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How cheap is that burger, really?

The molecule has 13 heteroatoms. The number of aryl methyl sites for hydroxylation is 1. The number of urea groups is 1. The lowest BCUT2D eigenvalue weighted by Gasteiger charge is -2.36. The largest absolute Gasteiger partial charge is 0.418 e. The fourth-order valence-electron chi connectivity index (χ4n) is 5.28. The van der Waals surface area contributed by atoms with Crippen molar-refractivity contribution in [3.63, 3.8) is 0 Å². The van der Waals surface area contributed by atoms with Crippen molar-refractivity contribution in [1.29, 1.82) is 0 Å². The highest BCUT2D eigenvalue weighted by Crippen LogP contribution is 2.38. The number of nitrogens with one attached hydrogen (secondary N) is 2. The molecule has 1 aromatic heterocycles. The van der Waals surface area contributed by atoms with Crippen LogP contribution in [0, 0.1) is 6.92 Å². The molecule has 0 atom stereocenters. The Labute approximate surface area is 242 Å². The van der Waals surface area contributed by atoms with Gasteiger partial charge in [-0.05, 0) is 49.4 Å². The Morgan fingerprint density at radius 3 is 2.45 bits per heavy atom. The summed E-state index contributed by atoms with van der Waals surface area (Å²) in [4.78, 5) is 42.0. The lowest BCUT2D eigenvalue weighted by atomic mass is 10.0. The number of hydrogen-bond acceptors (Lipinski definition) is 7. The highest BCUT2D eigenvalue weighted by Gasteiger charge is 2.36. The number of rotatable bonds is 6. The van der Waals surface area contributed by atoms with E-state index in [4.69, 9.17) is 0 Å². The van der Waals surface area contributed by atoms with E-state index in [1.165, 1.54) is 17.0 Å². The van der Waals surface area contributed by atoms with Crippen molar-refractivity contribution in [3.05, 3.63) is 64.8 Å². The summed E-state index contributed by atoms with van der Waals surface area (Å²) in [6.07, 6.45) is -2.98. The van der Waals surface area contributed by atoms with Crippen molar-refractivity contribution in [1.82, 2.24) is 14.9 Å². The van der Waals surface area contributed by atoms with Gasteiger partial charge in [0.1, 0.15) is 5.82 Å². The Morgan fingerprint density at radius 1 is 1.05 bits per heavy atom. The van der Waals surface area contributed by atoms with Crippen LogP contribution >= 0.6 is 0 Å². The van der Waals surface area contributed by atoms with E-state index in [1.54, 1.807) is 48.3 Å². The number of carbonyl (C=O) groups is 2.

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In The End of Food, Paul Roberts writes about the high price of cheap American food. This includes the billions of dollars of subsidies to farmers, the vast tracts of forest cut down to raise cattle, the spreading desertification in various countries due to inappropriate grazing, and the health and other costs of obesity. It also includes the chemical runoff that pollutes our soil, air, and water; the degradation of our soils from industrial farming; and the growing resistance of pests to chemicals, which is particularly frightening when it comes to resistance to antibiotics which could mean an epidemic of untreatable disease in people. We can’t make rational economic choices when most of the costs of those choices are hidden. But we can make our choices about what we eat based on health as well as on a wider set of economic issues—by looking not just at the visible price tag but at which purchases will benefit the environment and the local economy. Supporting local farmers who grow their food with fewer or no chemicals may seem a bit more expensive, but would actually be vastly cheaper than industrial foods if all foods carried their full price tag. We can try save money in other parts of our lives where in doing so the negative impact will be less. It is worth spending a bit more on food in order to eat more healthfully and to encourage the sorts of practices that will help restore our soils and our local economies.